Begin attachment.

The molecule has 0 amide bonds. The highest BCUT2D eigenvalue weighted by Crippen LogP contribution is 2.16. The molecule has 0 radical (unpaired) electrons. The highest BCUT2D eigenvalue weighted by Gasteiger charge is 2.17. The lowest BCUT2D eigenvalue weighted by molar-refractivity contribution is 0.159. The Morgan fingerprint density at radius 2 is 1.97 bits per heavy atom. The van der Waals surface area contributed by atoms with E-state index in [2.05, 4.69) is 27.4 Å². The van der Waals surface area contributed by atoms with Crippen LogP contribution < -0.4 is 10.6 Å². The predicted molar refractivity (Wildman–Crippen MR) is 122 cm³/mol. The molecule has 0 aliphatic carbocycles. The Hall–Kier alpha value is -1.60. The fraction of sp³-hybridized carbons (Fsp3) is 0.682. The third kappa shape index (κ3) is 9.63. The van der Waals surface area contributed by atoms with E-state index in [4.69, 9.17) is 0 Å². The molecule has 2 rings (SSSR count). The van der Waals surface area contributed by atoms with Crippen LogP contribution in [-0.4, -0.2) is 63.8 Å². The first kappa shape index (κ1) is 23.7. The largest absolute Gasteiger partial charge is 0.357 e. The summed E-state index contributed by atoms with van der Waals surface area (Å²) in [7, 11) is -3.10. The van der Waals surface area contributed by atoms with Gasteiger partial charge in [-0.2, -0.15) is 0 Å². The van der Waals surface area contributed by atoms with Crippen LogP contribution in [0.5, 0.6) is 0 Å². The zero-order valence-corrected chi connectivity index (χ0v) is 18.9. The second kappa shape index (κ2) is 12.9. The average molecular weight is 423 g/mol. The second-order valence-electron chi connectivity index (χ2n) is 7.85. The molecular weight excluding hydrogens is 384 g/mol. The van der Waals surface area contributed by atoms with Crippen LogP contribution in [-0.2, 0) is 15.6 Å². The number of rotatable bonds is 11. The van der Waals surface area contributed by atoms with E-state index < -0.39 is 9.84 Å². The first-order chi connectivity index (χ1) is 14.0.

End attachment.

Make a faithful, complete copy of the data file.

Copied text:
The molecule has 0 amide bonds. The highest BCUT2D eigenvalue weighted by Crippen LogP contribution is 2.16. The molecule has 0 radical (unpaired) electrons. The highest BCUT2D eigenvalue weighted by Gasteiger charge is 2.17. The lowest BCUT2D eigenvalue weighted by molar-refractivity contribution is 0.159. The Morgan fingerprint density at radius 2 is 1.97 bits per heavy atom. The van der Waals surface area contributed by atoms with E-state index in [2.05, 4.69) is 27.4 Å². The van der Waals surface area contributed by atoms with Crippen LogP contribution < -0.4 is 10.6 Å². The predicted molar refractivity (Wildman–Crippen MR) is 122 cm³/mol. The molecule has 0 aliphatic carbocycles. The Hall–Kier alpha value is -1.60. The fraction of sp³-hybridized carbons (Fsp3) is 0.682. The third kappa shape index (κ3) is 9.63. The van der Waals surface area contributed by atoms with E-state index in [4.69, 9.17) is 0 Å². The molecule has 2 rings (SSSR count). The van der Waals surface area contributed by atoms with Crippen LogP contribution in [-0.4, -0.2) is 63.8 Å². The first kappa shape index (κ1) is 23.7. The largest absolute Gasteiger partial charge is 0.357 e. The summed E-state index contributed by atoms with van der Waals surface area (Å²) in [7, 11) is -3.10. The van der Waals surface area contributed by atoms with Gasteiger partial charge in [-0.2, -0.15) is 0 Å². The van der Waals surface area contributed by atoms with Crippen LogP contribution in [0.5, 0.6) is 0 Å². The zero-order valence-corrected chi connectivity index (χ0v) is 18.9. The second kappa shape index (κ2) is 12.9. The average molecular weight is 423 g/mol. The second-order valence-electron chi connectivity index (χ2n) is 7.85. The molecular weight excluding hydrogens is 384 g/mol. The van der Waals surface area contributed by atoms with Crippen LogP contribution in [-0.2, 0) is 15.6 Å². The number of rotatable bonds is 11. The van der Waals surface area contributed by atoms with E-state index < -0.39 is 9.84 Å². The first-order chi connectivity index (χ1) is 14.0.